>> Thursday, March 10, 2011
Contest!First, something I never ever do, I'm going to do. That's right, a contest! And it's a retroactive contest. See, during my manga mania, I picked up several books that I either already had or turned out didn't work out for me, including several first in a series: Otomen, Kimi ni todoke, Ratsetsu, Bride of the Water God, and Vampire Knight. I also have volume 20 (don't ask me why) of Fruits Basket over and above the whole set and volume 1 of Night of the Beasts, which I let my manga-obsessed toddler play with so I can't vouch for the condition. I figured I'd make a drawing of all those who took the effort to make a comment throughout the whole manga mania series (including those to come) and draw names out of the hat for each commenter. Then they get to pick which book they want (first come, first serve) and I'll send it to them. Five books, five winners (6-7 winners if anyone wants to take a chance on the state of Night of the Beasts or wants Vol 20 of FB). I'll include anyone who's already commented, though you can bow out if you'd like. Most are in good enough condition for regifting if you want to do that. If no one's interested, hey, I'll donate them to the local library.
Special A by Minami Maki
Anime? Yes Volumes of manga: 17
My rating: Has a certain appeal
Age range/taboos: Some cross-dressing. Pervasive but non-lethal violence. Pretty safe for teens in my opinion.
Premise: Hikari, the commoner, is rivals with Takashima Kei who is rich, mind-bogglingly brilliant and exceptionally athletic. She isn't the same kind of natural but manages to come up second place through absolute willpower and hard work. Consumed with finally beating him, she's oblivious to the fact he's been desperately in love with her since they were kids. Special A refers to a special class for the most exceptional students in a high end private high school, which is where our protagonists are.
What works: Aside from the ridiculous exaggerations in wealth and abilities, Takashima Kei has my complete sympathy. Having everything easy just means the expectations are ridiculous and the only thing in the world that gives him joy is his interaction with the enthusiastic and well-meaning Hikari. Rather than feeling superior, he's absolutely in awe of her hard work and what she accomplishes without his natural gifts. Since she completely doesn't see romance on the horizon, Kei needs the patience of a saint as he works around her endless misunderstandings and awkward attempts to embrace her feelings.
Hikari is completely innocent, honorable and trusting. She is also quite capable of kicking serious butt, which is always charming in a manga female. It's even pretty easy to see why she's so important to Kei, who would work himself to death if it weren't for her involvement. If she wasn't so unbelievably clueless, she might be quite likable. It is also, quite frequently very humorous, mostly because the richy-rich scenarios and plot-lines are so desperately absurd.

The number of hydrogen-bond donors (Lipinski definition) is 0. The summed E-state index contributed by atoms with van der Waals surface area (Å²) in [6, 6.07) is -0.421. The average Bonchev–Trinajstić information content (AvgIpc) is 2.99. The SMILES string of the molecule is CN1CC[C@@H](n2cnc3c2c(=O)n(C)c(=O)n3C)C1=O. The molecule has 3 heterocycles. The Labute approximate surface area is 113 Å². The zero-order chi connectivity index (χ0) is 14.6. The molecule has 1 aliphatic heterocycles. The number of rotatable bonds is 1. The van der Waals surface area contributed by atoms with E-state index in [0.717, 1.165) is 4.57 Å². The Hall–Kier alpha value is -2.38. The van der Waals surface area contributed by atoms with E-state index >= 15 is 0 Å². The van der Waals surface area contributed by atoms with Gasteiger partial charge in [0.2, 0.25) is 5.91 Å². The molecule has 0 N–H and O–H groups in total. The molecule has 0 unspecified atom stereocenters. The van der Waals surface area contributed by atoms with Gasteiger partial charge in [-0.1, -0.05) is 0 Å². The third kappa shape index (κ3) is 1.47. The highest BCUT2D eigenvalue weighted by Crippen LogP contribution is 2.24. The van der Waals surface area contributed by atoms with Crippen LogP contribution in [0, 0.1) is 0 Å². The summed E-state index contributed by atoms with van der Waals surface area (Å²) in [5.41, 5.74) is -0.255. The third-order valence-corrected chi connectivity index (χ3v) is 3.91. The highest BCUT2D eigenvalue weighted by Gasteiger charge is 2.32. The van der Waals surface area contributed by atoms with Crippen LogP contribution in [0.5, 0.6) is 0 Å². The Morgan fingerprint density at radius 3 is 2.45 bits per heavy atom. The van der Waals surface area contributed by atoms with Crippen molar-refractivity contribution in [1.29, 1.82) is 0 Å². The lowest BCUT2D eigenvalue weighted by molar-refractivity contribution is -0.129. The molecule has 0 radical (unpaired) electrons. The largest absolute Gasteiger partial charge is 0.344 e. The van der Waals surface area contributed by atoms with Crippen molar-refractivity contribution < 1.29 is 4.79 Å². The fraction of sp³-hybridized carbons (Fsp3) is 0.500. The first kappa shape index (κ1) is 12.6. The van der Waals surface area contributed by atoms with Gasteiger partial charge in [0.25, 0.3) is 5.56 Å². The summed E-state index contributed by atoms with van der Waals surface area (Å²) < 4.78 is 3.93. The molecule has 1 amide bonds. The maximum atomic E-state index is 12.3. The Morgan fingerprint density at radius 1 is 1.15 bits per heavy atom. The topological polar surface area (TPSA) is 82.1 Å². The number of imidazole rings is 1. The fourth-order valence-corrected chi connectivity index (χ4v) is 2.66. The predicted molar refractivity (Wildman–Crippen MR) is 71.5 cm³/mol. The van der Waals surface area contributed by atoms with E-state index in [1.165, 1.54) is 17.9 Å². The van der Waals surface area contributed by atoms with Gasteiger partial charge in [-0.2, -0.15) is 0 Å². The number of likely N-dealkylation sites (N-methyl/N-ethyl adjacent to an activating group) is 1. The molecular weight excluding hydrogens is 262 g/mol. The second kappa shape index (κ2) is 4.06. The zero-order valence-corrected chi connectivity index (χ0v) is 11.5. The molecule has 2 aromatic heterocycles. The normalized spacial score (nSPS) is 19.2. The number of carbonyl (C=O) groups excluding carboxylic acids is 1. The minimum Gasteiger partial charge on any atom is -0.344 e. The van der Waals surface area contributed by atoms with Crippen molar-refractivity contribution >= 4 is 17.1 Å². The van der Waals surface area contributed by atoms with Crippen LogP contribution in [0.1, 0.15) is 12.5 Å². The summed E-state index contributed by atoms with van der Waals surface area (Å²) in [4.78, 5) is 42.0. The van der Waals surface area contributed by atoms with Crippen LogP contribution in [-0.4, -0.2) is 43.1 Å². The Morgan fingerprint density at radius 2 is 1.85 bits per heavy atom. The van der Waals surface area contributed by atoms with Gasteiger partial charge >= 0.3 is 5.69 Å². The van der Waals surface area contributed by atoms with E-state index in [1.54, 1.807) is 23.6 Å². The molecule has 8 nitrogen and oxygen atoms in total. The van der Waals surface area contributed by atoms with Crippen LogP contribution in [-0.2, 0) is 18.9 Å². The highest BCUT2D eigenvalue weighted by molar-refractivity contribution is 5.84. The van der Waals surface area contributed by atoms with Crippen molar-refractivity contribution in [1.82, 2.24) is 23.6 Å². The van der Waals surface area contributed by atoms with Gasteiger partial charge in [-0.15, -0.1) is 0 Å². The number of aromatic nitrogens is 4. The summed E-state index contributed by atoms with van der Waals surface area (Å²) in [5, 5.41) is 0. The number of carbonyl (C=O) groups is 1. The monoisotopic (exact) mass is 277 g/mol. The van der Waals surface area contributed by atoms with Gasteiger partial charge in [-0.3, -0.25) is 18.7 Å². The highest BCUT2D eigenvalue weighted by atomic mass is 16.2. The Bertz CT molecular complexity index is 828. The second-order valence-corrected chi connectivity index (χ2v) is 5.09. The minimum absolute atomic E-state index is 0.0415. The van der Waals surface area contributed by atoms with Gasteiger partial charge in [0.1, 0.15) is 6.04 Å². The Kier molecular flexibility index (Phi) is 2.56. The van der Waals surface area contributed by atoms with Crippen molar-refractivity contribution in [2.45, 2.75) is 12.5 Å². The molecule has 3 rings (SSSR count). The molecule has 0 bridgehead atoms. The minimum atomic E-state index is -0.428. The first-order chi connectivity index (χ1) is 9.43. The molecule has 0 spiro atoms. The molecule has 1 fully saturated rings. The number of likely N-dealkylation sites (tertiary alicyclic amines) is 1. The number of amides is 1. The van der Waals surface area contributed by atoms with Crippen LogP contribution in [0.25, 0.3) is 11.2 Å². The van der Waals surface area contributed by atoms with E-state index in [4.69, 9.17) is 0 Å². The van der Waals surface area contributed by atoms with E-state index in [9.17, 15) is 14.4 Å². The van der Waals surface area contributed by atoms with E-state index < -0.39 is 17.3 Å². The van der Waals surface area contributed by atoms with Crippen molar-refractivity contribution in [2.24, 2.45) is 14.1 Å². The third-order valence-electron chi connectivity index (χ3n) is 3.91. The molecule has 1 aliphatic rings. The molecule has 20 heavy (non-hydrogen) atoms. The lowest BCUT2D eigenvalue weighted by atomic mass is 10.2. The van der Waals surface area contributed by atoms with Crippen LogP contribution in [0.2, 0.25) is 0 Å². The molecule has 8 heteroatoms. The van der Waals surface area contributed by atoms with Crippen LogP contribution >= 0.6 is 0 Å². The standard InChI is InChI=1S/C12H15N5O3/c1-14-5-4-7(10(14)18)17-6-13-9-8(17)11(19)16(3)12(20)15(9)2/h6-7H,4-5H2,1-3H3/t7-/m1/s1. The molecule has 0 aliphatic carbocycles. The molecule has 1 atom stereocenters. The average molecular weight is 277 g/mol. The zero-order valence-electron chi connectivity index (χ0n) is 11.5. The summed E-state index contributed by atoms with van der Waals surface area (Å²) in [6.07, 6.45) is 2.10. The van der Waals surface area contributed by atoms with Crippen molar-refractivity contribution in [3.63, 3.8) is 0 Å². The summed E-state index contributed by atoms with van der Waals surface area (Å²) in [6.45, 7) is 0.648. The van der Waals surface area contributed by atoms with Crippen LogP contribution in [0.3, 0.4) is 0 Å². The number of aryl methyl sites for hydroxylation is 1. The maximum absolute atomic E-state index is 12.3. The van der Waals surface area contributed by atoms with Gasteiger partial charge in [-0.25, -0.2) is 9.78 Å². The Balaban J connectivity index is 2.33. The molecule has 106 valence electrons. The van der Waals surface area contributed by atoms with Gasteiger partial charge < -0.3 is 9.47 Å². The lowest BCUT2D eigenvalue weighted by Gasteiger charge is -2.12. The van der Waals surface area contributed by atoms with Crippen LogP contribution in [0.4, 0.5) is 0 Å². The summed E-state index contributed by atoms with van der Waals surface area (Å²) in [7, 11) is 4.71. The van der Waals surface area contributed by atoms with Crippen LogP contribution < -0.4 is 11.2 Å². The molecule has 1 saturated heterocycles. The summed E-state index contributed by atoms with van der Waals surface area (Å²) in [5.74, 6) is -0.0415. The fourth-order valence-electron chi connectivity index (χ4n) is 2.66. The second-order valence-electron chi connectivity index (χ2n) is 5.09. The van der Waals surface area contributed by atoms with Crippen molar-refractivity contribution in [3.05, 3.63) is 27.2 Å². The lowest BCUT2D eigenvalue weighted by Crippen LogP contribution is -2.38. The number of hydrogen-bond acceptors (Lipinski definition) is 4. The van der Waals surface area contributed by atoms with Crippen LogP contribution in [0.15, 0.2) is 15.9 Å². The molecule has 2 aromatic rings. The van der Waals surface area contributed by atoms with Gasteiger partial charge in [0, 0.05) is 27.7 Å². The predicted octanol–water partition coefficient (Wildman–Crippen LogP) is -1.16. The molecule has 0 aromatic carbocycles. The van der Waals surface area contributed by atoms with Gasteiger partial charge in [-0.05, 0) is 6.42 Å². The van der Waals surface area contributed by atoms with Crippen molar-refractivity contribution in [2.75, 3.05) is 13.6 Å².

Note: The anime has a certain charm, but it's dubbed (at least what I saw) and sometimes the Japanese originals are a bit grating. But I liked it anyway and watched the whole thing.
What I didn't like: Unfortunately, Hikari is dumb as a post, no matter how well she powers through tests. I admire Kei's patience because she frustrates the ever living hell out of me. The other members of Special A are, in my opinion, relatively hollow characters despite the stories the author's tried to weave around them. The absurdity is frequently humorous, but sometimes it's as wearying as Hikari's immature idiocy.
The artwork doesn't impress me much. I don't find it particularly compelling or polished.
Anime? No Volumes of manga: 15 Status: Complete
My rating: Has a certain appeal
Age range/taboos: Some sexual (including homosexual) innuendo and violence. Some pretty benign sort of nudity. Cross dressing, too. Still, it's all pretty harmless. I wouldn't be worried if I had a teenager read it.
Premise: Vampire killed in mortal combat with a great hero is reincarnated as a cat set on killing the hero in his reincarnated mode. Instead, he gets mixed up in the convoluted shenanigans surrounding, Ishtar the young and headstrong princess (and descendant of the original hero) and her many suitors.
What works: It's hard not to like both the reincarnated vampire and Ishtar. Although she starts out looking sort of like a care-for-nobody, one soon sees past that and, although the adventures spawned are (surprise!) absurd, they are original and creative. Darres, who Ishtar loves, is somewhat oblivious, but he is devoted and capable (mostly). If wrong-headed and heedless, Ishtar is somewhat capable as well, which is nice. The vampire (whose powers increase and include shapeshifting) is amazingly useful and grows to be very appealing.
There are a host of side characters that end up being quite compelling with little fanfare. I think part of that is that the artwork is appealing and pretty consistent. My daughter loves this one more than I do, but I have to say it was a fun read. And, sometimes, that's all you need.
What I didn't like: I wish Darres wasn't quite so clueless. I would have liked him to be a bit more involved in Ishtar's obvious romance.